Local Contact Tracing

Part of the debate – in the House of Commons at 4:36 pm on 14th October 2020.

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Photo of Jo Churchill Jo Churchill The Parliamentary Under-Secretary for Health and Social Care 4:36 pm, 14th October 2020

I thank my hon. Friend for making that point and highlighting that 17 million individuals have downloaded the app. I am sure many in this House are using it frequently, because that helps us to test and trace. He also raises the point about talking to other countries, which we do in order to learn. When we have spoken to other countries, they, too, have reinforced the fact that this is not only about local systems and it is important to have an overarching national system and local systems as well.

As the Secretary of State said to the House yesterday:

“Local action has proved to be one of our most important lines of defence.”—[Official Report, 13 October 2020;
Vol. 682, c. 198.]

Beating this virus is about a series of building blocks. Every day, week in, week out, we are in constant dialogue with local areas to make sure there is support on the ground for extra measures and that the local perspective is combined with the wealth of data we now have, and share, on the spread of this virus. The next evolution of this, thanks in large part to the wealth of data and the insight of Test and Trace, which we did not have at the early stage of the pandemic, is introducing the three covid alert levels that the House voted to approve last night, demonstrating our commitment to respond on a much more targeted and local basis, working closely with community leaders and communities.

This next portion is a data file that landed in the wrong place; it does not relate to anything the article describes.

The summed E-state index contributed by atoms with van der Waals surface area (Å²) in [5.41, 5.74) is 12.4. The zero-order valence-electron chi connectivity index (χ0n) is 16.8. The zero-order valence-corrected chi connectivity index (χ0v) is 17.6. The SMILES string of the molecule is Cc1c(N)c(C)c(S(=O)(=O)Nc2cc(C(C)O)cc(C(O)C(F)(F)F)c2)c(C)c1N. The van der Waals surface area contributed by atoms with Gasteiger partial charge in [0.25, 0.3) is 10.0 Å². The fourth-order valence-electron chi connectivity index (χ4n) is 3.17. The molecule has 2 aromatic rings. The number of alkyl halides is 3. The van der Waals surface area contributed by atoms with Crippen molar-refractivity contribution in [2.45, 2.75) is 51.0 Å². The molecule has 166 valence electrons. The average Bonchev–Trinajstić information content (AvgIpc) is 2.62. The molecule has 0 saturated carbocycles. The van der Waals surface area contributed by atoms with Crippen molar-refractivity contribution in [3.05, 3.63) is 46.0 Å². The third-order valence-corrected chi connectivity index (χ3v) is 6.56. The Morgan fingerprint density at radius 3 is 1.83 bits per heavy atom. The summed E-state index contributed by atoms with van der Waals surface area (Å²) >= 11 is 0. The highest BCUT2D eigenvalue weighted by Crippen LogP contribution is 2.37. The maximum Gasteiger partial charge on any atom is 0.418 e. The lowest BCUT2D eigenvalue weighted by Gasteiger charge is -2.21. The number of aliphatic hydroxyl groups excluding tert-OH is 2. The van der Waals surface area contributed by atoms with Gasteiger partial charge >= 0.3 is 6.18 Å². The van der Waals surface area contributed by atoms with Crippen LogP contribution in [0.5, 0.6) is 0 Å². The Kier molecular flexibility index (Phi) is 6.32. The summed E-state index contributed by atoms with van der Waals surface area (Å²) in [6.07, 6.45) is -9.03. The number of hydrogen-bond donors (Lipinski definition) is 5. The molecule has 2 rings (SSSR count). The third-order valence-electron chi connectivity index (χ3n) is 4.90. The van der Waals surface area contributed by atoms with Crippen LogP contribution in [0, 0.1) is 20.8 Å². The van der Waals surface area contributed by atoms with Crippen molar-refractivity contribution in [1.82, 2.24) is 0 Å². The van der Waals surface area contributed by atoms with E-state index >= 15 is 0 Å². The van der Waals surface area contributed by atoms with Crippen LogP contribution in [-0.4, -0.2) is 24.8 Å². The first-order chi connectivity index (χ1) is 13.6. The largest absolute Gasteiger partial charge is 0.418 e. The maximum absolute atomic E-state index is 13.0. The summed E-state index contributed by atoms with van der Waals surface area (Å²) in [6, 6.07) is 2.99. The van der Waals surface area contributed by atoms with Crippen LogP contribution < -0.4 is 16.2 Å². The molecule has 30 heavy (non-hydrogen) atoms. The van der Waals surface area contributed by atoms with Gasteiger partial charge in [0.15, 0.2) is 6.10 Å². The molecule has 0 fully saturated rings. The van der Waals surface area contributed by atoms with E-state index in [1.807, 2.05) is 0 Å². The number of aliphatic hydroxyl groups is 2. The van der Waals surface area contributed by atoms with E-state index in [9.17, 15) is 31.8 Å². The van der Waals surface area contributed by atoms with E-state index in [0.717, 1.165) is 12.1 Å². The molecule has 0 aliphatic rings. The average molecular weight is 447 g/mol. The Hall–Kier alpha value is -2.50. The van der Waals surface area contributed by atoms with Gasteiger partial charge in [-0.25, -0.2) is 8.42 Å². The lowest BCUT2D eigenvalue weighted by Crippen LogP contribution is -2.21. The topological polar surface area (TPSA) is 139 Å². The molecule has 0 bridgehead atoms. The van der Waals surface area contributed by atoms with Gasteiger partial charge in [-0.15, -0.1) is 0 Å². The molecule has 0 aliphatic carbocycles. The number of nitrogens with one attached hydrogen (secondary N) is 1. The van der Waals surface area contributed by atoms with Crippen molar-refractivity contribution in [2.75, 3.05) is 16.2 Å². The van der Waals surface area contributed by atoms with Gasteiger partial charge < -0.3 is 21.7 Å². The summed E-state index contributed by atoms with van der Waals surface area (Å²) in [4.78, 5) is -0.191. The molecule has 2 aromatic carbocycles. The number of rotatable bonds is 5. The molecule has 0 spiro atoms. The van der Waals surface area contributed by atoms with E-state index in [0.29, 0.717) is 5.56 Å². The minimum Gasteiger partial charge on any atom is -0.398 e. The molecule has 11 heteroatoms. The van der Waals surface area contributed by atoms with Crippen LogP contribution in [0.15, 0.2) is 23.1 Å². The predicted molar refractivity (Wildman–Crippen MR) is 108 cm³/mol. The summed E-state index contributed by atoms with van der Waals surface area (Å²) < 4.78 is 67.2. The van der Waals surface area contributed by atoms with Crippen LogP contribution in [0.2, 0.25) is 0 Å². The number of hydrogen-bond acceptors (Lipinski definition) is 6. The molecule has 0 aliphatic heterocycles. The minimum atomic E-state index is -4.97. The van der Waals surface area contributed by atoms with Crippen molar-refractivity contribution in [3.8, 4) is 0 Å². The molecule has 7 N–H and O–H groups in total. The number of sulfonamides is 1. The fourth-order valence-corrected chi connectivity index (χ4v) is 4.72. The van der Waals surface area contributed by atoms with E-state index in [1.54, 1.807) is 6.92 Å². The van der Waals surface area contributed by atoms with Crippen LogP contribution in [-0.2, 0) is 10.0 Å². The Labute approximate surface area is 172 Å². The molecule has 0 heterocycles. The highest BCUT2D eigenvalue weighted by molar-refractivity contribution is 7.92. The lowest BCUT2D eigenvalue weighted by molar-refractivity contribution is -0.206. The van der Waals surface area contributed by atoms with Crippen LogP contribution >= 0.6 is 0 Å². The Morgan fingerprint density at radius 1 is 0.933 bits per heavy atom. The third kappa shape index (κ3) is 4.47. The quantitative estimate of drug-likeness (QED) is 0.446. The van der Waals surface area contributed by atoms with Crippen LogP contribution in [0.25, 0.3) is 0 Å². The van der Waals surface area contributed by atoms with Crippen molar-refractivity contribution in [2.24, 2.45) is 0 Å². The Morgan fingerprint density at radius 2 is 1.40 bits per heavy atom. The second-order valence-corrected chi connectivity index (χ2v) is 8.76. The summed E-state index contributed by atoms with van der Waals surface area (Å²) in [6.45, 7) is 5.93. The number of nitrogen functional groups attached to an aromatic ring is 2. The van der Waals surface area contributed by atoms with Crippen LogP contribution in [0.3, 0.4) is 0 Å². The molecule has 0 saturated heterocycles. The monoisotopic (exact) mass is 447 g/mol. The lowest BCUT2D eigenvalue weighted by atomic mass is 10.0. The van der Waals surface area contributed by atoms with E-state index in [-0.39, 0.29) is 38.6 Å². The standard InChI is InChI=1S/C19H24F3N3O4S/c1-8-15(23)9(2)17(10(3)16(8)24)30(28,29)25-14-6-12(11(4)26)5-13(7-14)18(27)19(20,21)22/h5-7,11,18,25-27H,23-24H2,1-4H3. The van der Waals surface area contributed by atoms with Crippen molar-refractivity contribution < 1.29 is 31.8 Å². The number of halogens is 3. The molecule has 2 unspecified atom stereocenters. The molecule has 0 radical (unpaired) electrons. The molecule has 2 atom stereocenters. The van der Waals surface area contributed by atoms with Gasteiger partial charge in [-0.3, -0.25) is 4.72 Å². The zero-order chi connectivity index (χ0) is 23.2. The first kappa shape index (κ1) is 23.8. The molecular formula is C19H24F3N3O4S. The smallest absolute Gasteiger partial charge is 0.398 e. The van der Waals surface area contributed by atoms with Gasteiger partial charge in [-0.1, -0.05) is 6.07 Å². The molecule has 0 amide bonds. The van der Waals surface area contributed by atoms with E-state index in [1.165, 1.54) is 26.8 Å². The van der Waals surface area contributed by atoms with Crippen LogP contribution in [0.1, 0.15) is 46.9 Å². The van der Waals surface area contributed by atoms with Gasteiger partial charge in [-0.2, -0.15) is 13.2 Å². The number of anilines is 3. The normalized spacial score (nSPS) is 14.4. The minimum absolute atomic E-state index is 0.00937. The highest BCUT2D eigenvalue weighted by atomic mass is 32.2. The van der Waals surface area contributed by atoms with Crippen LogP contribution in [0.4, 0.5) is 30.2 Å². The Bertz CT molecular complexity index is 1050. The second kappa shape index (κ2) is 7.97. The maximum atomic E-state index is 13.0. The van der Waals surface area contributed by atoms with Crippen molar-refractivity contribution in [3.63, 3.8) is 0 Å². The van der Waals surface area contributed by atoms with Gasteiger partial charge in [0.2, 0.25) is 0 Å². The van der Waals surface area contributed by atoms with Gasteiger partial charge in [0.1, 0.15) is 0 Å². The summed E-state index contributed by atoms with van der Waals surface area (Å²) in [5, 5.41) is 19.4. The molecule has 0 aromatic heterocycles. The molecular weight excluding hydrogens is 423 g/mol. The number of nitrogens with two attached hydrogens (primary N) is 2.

Over the past few months, we have built a massive national infrastructure for testing. That work has involved local authorities identifying and setting up testing sites that work for their local areas, and deploying mobile testing where it is most needed. I wish to place on record my thanks to the Army, as we know that its deployment and mobility around the country has given us another tool in the toolbox in order to be able to fight. It is with great thanks to the local authorities that we now have more than 500 testing sites; many more are local walk-in sites to make it easier and quicker for people living in urban areas. The median distance travelled in person to a test is just 3.7 miles.